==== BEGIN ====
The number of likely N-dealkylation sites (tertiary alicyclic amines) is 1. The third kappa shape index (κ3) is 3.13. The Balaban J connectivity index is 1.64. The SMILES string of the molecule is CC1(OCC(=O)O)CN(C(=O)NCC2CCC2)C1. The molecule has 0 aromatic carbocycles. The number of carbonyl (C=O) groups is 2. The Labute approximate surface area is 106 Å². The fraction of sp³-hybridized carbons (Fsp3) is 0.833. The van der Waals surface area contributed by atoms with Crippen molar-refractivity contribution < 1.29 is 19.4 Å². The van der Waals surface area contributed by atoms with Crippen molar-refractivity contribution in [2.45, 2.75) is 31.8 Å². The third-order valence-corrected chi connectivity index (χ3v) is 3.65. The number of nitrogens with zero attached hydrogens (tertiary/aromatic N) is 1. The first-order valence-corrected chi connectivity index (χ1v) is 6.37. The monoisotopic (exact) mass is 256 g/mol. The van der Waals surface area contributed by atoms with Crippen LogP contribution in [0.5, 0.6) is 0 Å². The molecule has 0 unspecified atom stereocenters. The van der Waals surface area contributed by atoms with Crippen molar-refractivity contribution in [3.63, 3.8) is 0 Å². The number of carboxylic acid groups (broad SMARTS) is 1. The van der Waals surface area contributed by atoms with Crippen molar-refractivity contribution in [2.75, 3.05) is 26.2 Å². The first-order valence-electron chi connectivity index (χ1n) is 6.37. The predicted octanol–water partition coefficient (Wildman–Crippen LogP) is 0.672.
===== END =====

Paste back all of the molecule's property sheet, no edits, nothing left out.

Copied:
The number of likely N-dealkylation sites (tertiary alicyclic amines) is 1. The third kappa shape index (κ3) is 3.13. The Balaban J connectivity index is 1.64. The SMILES string of the molecule is CC1(OCC(=O)O)CN(C(=O)NCC2CCC2)C1. The molecule has 0 aromatic carbocycles. The number of carbonyl (C=O) groups is 2. The Labute approximate surface area is 106 Å². The fraction of sp³-hybridized carbons (Fsp3) is 0.833. The van der Waals surface area contributed by atoms with Crippen molar-refractivity contribution < 1.29 is 19.4 Å². The van der Waals surface area contributed by atoms with Crippen molar-refractivity contribution in [2.45, 2.75) is 31.8 Å². The third-order valence-corrected chi connectivity index (χ3v) is 3.65. The number of nitrogens with zero attached hydrogens (tertiary/aromatic N) is 1. The first-order valence-corrected chi connectivity index (χ1v) is 6.37. The monoisotopic (exact) mass is 256 g/mol. The van der Waals surface area contributed by atoms with Crippen LogP contribution in [0.5, 0.6) is 0 Å². The molecule has 0 unspecified atom stereocenters. The van der Waals surface area contributed by atoms with Crippen molar-refractivity contribution in [3.63, 3.8) is 0 Å². The number of carboxylic acid groups (broad SMARTS) is 1. The van der Waals surface area contributed by atoms with Crippen molar-refractivity contribution in [2.75, 3.05) is 26.2 Å². The first-order valence-electron chi connectivity index (χ1n) is 6.37. The predicted octanol–water partition coefficient (Wildman–Crippen LogP) is 0.672.